January 9, 2011

The Princes & The Cinderellas

The first week of tournament play of the new year has certainly yielded some interesting results -- while so many of the top women in the sport fell early in their events making way for a couple fairy tale runs, the men brought their game all week and several of the sport's best advanced all the way to the championship rounds.

The first men's trophy of 2011 went, not surprisingly, to Roger Federer who ousted a resurgent Nikolay Davydenko in Doha. It was the world #2's third title in the desert after a five-year drought but, more importantly, it was his fourth title in his last five tournaments -- his fifth since Wimbledon. If the rest of the field didn't already have reason to fear Fed in Melbourne, they certainly do now.

But some no-less-important statements were made a little further east.

Over in Chennai, India, two-time defending champ Marin Cilic was dismissed early, but most of the other seeds advanced without too much drama. Sixth-ranked Tomas Berdych, who hadn't played very well to end the year, finally put together back-to-back wins again to reach the semifinals where he was eventually dismissed by Stanislas Wawrinka in straight sets. In the other half of the draw, a tough Xavier Malisse, who's been climbing his way back after a wrist injury that largely kept him out of contention for the last three years, advanced easily, only dropping one set in the semis to Janko Tipsarevic before making his first final since 2007.

Third-seeded Wawrinka found himself in a deficit early on Sunday, though, down 2-4 in the first set before knocking of wins in five of the next six games to capture the lead. But the Belgian raised his level in the second, winning every one of his first serve points, and only dropping two of his second attempts. He made good on his only break opportunity and was able to force the match into a decider.

But the third was all about the Swiss -- this time it was Wawrinka who displayed the superior serves, ceding only one receiving point to Malisse, and breaking his opponent twice to run off with the championship after more than two hours of play. It was Stan's third career title, and his first on a hardcourt -- certainly a good result as the world #21 tries to make a big mark at the Majors.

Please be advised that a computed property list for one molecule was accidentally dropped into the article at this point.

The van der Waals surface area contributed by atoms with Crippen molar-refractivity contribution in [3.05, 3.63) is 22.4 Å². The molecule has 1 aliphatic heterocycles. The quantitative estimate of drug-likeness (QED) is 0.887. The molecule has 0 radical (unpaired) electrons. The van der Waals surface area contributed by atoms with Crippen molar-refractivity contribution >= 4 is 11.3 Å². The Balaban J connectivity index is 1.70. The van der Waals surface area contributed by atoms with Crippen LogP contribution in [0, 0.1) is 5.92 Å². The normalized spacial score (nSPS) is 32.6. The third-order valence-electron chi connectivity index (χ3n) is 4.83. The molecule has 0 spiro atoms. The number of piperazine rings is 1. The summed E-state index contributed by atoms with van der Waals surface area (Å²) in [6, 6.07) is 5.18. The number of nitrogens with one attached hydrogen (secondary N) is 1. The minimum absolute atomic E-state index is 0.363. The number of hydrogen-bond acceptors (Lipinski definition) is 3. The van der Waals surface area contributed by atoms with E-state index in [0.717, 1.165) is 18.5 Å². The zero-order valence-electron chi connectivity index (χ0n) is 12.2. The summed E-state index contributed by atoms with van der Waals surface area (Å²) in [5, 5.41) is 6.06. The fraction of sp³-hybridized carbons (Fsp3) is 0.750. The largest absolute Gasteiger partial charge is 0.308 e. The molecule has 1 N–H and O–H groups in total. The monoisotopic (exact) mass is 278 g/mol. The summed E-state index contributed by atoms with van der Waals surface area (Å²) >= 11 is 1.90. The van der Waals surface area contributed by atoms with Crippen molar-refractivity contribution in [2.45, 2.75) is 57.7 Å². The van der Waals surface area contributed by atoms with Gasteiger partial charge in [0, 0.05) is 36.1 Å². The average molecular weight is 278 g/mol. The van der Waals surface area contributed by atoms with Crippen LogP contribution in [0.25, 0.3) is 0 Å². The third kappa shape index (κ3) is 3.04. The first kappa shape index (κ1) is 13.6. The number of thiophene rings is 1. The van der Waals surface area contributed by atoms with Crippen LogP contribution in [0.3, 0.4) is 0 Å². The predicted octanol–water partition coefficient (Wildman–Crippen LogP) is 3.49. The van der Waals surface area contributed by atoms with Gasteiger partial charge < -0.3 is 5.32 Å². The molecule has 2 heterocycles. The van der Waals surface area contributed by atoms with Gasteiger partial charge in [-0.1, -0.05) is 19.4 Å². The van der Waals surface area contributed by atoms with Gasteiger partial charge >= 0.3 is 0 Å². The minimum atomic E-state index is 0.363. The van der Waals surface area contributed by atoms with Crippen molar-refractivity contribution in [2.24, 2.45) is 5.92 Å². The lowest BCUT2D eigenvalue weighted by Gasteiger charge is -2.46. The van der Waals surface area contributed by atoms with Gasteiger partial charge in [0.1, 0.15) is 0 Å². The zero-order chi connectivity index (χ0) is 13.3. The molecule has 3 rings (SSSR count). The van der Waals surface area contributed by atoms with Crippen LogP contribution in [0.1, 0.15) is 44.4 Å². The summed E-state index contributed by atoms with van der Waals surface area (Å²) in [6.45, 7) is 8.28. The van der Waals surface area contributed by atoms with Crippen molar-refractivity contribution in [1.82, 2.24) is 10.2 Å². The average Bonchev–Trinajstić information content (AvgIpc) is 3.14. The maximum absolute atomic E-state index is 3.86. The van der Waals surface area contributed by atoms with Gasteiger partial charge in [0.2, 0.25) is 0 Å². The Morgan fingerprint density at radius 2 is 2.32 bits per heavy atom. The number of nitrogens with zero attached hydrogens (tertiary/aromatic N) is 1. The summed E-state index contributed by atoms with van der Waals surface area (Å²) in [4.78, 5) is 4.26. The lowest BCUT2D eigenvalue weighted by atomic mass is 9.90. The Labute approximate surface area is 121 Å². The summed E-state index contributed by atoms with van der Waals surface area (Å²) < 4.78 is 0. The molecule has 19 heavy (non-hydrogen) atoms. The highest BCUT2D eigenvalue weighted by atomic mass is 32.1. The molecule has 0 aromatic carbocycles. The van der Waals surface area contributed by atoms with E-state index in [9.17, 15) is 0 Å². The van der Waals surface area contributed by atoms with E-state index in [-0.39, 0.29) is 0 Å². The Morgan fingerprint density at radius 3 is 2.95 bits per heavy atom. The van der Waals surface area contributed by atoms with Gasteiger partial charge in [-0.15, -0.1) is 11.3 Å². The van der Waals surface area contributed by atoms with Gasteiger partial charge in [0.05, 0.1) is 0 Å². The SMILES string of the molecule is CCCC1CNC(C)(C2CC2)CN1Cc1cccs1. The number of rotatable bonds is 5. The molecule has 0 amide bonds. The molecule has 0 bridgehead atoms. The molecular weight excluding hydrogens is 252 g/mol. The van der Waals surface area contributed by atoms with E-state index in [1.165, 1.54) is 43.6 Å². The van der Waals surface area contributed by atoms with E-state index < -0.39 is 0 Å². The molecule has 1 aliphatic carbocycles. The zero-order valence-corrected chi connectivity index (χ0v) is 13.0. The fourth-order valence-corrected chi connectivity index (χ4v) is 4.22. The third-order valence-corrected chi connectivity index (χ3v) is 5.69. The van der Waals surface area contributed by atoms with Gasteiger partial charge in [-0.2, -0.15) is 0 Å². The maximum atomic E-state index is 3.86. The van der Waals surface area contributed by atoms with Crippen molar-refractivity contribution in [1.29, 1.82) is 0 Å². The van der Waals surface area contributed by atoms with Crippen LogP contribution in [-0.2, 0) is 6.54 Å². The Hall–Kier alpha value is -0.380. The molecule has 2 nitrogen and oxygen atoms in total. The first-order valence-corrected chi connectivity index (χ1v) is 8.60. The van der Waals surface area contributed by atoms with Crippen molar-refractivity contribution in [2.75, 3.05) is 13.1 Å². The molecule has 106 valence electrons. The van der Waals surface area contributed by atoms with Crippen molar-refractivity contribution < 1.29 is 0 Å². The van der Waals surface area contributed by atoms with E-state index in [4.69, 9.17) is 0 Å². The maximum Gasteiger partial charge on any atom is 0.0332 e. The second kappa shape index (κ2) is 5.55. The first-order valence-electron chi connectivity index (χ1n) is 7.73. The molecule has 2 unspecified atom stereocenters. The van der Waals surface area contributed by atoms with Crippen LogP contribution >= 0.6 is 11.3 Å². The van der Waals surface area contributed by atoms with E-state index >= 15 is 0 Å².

A little closer to Melbourne it was the very top seeds that made it to the finals at the Brisbane International. Defending champ Andy Roddick looked to be playing near his prime, surviving tough opponents in fifth seeded Marcos Baghdatis and big-serving Kevin Anderson to make the title match again. Meanwhile Robin Soderling, who'd only dropped serve once in his first four matches made good on his top billing and advanced to his seventeenth career final.

The Swede got off to a good start, breaking Andy early and winning the first set in just over half an hour. Things were tighter in the second, as the American saved a handful of break points early and kept his cool after a scuffle with officials over the rain. Eventually though, serving his sixteenth ace of the match, it was the tournament favorite -- now ranked fourth in the world -- who captured the crown. He won an amazing ninety percent of his first serves during the match and never faced a break point, securing his best-ever seeding at a Grand Slam.

But while the higher seeds lived up to expectations on the men's side, it was anything but for the ladies. In Brisbane none of the top three seeds made it out of the second round and the two eventual finalists took care of numbers four and five in the semis. Unseeded Andrea Petkovic made it through the top half of the draw without losing a set while Petra Kvitova, ranked just two spots below the German, took out big threats including Nadia Petrova, Anastasia Pavlyuchenkova and Dominika Cibulkova on the way to her third career final.

The two unlikely opponents had faced each other four times before, splitting their meetings, with Petkovic winning the last two. But Kvitova, a surprise semifinalist at Wimbledon last year, came out firing and broke Andrea in the first game of the match. She took advantage of weak serving from Petkovic -- both actually won more returning points than service points in the first set -- and took the opener in just over half an hour. Petko climbed out of an early hole in the second set, but the twenty-year-old Czech came back roaring and broke right back to close out her title.

And while it was a story of youth in Australia, it was a thirty-one year old veteran who triumphed down in New Zealand. Greta Arn took out three seeds in a row, including 2008 Australian Open champ Maria Sharapova, to make her first final since 2007. She earned the right to meet defending champion Yanina Wickmayer for the title, the only seeded woman to make a final this weekend.

But here again, the results were not to be expected. Arn who wasn't supposed to play in Auckland at all -- she only made it in the main draw after a couple higher-ranked players withdrew and saved five match points against Sophie Arvidsson in the second round -- was the better server all match, winning a much higher percent of her first serves and saving both break points she faced. Wickmayer, who struggled in Tour play at the end of last year, was out-maneuvered by the more experienced Hungarian and failed to defend her title after less than ninety minutes of play.

They were obviously solid wins for all players involved -- the top men re-established themselves as ones to watch Down Under, while some new faces emerged on the women's side as potential spoilers. Of course it's too early to tell how long these Cinderella runs and princely reigns will last, but if the action this week is any indication, we're in for a year of some great and exciting tennis.

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